Let’s take a look at some specific steps you can take toward improving your networking tactics and getting more business from your very next event.
1. Limit the Number of Contacts per Event
The most important thing is the quality of the contacts you get, which means the type of contact, the relevance to your business and interests, how good a connection you’re making, and the individual involved. At a typical event, five to 10 contacts might be all you can handle. This may not seem like a lot of contacts, but it’s really more than enough when you’re talking to the right people. If you attend two events per week, that’s eight (or more) events a month, or 40 to 80 new contacts every 30 days. Continue to do that over the next couple of months—while following up with the people that you’ve met—and you’ll soon have more than enough high-quality contacts to keep you busy.
2. Spend Five to 10 Minutes Talking and Listening to Each Person
Just because you’re not handing out your business card to 1,001 people doesn’t mean you should spend 20 minutes talking to just one individual. Invest a few minutes in getting to know each person. Make sure to ask for their business card. Then follow up with them after the event; this is where the heavy lifting takes place. Remember, all we’re doing now is setting the stage for future business.
Many people ask us how to end a conversation. Don’t overthink this. It’s pretty easy to end a conversation in a friendly and polite way. Here are two things that we do:
1. Based on something the person you’re talking to says, think of someone in the room that might be interested in talking to them. Let them know about the person in the room, walk them over, and make an introduction. Then say that you’ll leave them to get to know one another. It’s a great way to end a conversation and, at the same time, be a connector.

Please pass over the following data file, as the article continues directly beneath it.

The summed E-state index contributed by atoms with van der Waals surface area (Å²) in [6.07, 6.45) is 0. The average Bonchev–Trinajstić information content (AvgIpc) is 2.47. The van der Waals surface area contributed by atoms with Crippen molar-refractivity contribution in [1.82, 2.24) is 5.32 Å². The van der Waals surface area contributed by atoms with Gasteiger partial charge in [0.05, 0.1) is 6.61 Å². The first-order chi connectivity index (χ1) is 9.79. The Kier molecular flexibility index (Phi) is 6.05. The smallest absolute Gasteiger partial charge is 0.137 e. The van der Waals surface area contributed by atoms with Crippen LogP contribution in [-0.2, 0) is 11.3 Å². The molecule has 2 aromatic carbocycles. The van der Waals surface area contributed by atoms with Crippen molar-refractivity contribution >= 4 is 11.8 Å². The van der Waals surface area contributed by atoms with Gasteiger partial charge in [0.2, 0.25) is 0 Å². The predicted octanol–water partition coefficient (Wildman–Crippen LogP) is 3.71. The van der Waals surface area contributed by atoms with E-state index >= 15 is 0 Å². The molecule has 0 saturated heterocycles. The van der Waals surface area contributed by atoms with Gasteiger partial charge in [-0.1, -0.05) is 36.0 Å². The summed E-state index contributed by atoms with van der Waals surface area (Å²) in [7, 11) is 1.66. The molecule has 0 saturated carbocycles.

2. If there’s no one to introduce the person to, then thank them for the conversation, let them know that you hope your paths cross again and ask for a card. Conversation over.
On the second approach, it’s important to be genuine. If you hope to never meet that person again, don’t remark, “I hope our paths cross again.” Instead, say something polite and professional and ask for their card. Asking for a card and offering thanks has almost always worked for us. Again, don’t overthink this and don’t apologize for ending the conversation. Whatever you do—don’t say you have someone else to meet. That puts people off.
3. Write Notes on the Backs of People’s Cards
Not only will writing notes help you remember what the other person said at an event, but it will also slow you down a bit so you won’t be running around trying to meet the next person. On the front of the card you can write the date and name of the event where you met the person; on the back, a few quick notes about the conversation or anything else of note. When you contact the person later, this will give you something to refer to.
To reiterate two key ideas when it comes to meeting new people:
- You’re not interested in selling anything to the person you’re just meeting; you want to find some way you can help them. You understand, of course, that what goes around comes around, usually in the form of referrals for your business.
- You want to create a visible identity with everyone you meet. A visible identity is the answer to this question: “How can I differentiate myself, in the mind of this other person, from the other five people they’ve already met?”
Keeping those two ideas in mind will give you a leg up when meeting new contacts. Using this simple “Givers Gain” approach, you’ll see an uptick in the amount of new business and referrals you get while networking.